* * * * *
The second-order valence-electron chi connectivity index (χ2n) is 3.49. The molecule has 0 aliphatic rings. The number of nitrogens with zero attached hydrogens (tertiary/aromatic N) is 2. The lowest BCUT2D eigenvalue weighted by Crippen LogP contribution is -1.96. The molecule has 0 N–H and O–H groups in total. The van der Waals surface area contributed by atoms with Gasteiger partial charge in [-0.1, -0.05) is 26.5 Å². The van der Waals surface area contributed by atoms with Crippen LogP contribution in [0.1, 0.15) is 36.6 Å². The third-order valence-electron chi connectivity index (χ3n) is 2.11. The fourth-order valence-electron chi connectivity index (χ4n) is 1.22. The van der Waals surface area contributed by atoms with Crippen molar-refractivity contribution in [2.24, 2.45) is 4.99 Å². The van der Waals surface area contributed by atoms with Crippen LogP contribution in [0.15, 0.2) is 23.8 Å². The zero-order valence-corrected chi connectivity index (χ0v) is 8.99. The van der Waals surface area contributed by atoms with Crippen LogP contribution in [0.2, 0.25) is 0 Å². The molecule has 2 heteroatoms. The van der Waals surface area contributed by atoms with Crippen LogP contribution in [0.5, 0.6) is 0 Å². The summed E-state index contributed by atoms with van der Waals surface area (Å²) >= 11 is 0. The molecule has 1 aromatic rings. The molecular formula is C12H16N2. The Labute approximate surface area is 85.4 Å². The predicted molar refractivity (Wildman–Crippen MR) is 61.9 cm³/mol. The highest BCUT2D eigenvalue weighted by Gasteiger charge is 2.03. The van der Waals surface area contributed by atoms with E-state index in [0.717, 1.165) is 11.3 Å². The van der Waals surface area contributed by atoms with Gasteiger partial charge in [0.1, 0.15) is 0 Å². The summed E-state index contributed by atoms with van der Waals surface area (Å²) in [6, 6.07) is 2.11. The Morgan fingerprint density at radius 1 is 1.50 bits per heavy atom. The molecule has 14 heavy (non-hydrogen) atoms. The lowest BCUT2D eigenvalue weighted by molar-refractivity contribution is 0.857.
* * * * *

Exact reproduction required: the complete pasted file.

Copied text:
The second-order valence-electron chi connectivity index (χ2n) is 3.49. The molecule has 0 aliphatic rings. The number of nitrogens with zero attached hydrogens (tertiary/aromatic N) is 2. The lowest BCUT2D eigenvalue weighted by Crippen LogP contribution is -1.96. The molecule has 0 N–H and O–H groups in total. The van der Waals surface area contributed by atoms with Gasteiger partial charge in [-0.1, -0.05) is 26.5 Å². The van der Waals surface area contributed by atoms with Crippen LogP contribution in [0.1, 0.15) is 36.6 Å². The third-order valence-electron chi connectivity index (χ3n) is 2.11. The fourth-order valence-electron chi connectivity index (χ4n) is 1.22. The van der Waals surface area contributed by atoms with Crippen molar-refractivity contribution in [2.24, 2.45) is 4.99 Å². The van der Waals surface area contributed by atoms with Crippen LogP contribution in [0.15, 0.2) is 23.8 Å². The zero-order valence-corrected chi connectivity index (χ0v) is 8.99. The van der Waals surface area contributed by atoms with Crippen LogP contribution in [0.2, 0.25) is 0 Å². The molecule has 2 heteroatoms. The van der Waals surface area contributed by atoms with Crippen LogP contribution in [0.5, 0.6) is 0 Å². The summed E-state index contributed by atoms with van der Waals surface area (Å²) >= 11 is 0. The molecule has 1 aromatic rings. The molecular formula is C12H16N2. The Labute approximate surface area is 85.4 Å². The predicted molar refractivity (Wildman–Crippen MR) is 61.9 cm³/mol. The highest BCUT2D eigenvalue weighted by Gasteiger charge is 2.03. The van der Waals surface area contributed by atoms with E-state index in [0.717, 1.165) is 11.3 Å². The van der Waals surface area contributed by atoms with Gasteiger partial charge in [0.1, 0.15) is 0 Å². The summed E-state index contributed by atoms with van der Waals surface area (Å²) in [6, 6.07) is 2.11. The Morgan fingerprint density at radius 1 is 1.50 bits per heavy atom. The molecule has 14 heavy (non-hydrogen) atoms. The lowest BCUT2D eigenvalue weighted by molar-refractivity contribution is 0.857.